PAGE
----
automatic translation

Phosphorus fertilizers: Spain urges Europe to support the agricultural sector

The Soil Fertility Lab of the agricultural engineering school of the University of Seville has led an international research group in proposing a model that allows for the identification of agricultural land in need of phosphorus fertilizers.

Why phosphorus?

Phosphorus belongs to the macronutrient class, along with nitrogen and potassium. This element plays a primary role in energy transfers, seed germination, and photosynthetic processes, contributing to the formation of enzymes and proteins. Phosphorus is also one of the component elements of the cell walls of nucleic acids (DNA and RNA). It is the constituent responsible for the strength of the tissues, a characteristic that determines a greater resistance of the plant to the attacks of pathogenic microorganisms.

These reasons highlight the importance of bringing the correct amount of phosphorus to crops. The element is very present in nature but frequently occurs in forms not directly available to plants. In many cases, it is, therefore, necessary to resort to mineral fertilizers (based on phosphoric anhydride or orthophosphate) or organic fertilizers (manure, digestate).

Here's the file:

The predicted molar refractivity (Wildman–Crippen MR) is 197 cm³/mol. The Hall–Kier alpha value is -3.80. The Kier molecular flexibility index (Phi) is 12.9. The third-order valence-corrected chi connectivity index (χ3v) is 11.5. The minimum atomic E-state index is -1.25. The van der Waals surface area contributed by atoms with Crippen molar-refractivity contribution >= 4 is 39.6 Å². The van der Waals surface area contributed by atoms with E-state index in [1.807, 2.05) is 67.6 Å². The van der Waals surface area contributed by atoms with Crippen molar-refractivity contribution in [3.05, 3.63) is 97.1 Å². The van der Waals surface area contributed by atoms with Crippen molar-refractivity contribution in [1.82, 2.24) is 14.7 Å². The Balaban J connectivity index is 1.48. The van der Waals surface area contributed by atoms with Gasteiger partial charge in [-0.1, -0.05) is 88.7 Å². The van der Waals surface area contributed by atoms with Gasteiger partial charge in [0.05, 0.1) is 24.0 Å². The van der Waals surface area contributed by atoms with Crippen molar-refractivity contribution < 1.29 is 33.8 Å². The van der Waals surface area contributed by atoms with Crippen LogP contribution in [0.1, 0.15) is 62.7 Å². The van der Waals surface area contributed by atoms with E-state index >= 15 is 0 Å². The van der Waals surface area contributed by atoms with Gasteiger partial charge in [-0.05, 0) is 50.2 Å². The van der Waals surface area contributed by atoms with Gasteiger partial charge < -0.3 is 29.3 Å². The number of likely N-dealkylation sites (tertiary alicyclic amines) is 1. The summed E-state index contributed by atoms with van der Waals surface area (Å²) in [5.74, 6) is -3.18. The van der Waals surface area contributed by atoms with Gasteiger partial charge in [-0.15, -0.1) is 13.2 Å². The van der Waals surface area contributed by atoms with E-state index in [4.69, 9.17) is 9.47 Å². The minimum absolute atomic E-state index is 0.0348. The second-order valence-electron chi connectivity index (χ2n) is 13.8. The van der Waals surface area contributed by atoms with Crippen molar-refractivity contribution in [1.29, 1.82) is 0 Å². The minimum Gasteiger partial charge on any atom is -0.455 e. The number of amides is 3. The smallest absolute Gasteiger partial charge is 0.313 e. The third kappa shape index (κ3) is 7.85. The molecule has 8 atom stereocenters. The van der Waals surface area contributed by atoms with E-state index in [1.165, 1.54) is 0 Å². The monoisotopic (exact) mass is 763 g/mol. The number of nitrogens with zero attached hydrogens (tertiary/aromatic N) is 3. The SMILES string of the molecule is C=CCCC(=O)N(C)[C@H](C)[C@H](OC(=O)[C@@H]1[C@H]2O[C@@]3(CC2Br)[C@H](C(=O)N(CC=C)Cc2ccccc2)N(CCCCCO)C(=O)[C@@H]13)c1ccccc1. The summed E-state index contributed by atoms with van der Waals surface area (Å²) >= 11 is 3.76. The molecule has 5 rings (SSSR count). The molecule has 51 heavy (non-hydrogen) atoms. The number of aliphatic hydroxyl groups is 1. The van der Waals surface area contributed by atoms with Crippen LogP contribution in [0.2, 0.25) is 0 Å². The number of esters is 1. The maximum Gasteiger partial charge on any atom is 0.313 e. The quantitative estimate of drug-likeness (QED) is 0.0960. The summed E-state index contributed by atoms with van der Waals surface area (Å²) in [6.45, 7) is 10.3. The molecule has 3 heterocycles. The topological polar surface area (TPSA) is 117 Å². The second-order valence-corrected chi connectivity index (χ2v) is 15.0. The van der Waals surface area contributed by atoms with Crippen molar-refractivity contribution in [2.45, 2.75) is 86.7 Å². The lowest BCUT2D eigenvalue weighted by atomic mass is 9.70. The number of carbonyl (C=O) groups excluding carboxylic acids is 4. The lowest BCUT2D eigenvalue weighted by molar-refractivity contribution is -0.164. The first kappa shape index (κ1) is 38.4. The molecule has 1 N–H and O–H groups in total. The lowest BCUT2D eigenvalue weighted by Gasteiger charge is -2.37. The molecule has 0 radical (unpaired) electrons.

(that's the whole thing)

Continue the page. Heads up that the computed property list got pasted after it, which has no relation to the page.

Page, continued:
The action plan

Easily identifying crops that lack phosphorus will help ensure the precise application of the resource and reduce costs and waste. As highlighted by the researchers, most of Europe‘s phosphorus needs could be generated from resources such as manure, wastewater, and municipal solid waste.

While the demand for phosphoric fertilizers grows and three countries concentrate more than 65% of world production; Europe, still too dependent on imports, must mobilize to gain a key role in this sector, guaranteeing itself an advantage not only in economic terms but also in terms of food safety.

Europe’s approach must therefore be open to technological innovations, such as that promoted by the University of Seville. And it must adhere to a circular economy approach, evaluating every waste as a potential resource for the agricultural sector.


Read also: The value of cotton for rural Australian communities
Stay up to date on the latest news from the B2B world, follow us on LinkedIn!

Articoli correlati

Latest news